Last week, 15-year-old Nehemiah Griego killed his entire family: both parents and three siblings. He confessed to the crime, saying he did it because he was frustrated with his mother. And he got really excited to discuss violent video games with the police, according to an NBC report.
"It was kind of what he was into and was quite excited as he got the opportunity to discuss that with investigators," said Dan Houston (pictured on right), sheriff of Bernalilo County, New Mexico, where the murders took place.
Houston specifically cited Grand Theft Auto and "Modern Warfare," which inevitably led reports like NBC's to draw a connection between his horrific crime and violent video games.
This is the lede of NBC's story:
A 15-year-old New Mexico boy was "involved heavily in violent games" before he plotted and carried out the massacre of his parents and three siblings because he was "frustrated" with his mother, police said Tuesday.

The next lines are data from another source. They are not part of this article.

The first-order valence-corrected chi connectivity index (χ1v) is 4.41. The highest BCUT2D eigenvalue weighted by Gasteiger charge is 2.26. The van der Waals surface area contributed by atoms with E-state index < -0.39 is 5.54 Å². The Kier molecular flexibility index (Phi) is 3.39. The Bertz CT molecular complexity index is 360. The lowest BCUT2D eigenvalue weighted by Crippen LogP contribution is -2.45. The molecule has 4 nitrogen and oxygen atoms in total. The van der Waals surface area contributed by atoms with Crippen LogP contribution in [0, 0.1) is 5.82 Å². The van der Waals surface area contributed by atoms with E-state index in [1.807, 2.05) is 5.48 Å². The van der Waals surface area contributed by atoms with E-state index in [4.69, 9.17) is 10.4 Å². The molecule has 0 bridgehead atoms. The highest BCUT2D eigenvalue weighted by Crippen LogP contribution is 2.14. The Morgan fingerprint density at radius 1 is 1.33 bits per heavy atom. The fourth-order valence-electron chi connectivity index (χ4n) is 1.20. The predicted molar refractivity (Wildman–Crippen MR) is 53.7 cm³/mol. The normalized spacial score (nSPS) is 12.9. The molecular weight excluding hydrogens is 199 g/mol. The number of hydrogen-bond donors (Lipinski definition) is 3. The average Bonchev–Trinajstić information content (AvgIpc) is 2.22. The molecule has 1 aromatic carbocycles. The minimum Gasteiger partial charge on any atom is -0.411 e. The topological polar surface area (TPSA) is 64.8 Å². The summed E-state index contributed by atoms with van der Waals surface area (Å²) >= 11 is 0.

Nehemiah Griego did not elaborate on a motive for the shocking crime, but he had plenty to say about his love for video games, including "Modern Warfare" and "Grand Theft Auto," authorities said.
Just look at that sentence. "Nehemiah Griego did not elaborate on a motive for the shocking crime, but he had plenty to say about his love for video games"—as if there's some connection between his motive for killing his entire family and his love for video games.
Though there's no scientific evidence that shows any link between video games and violence, some media reports continue to imply—and in some cases, directly say—that there is.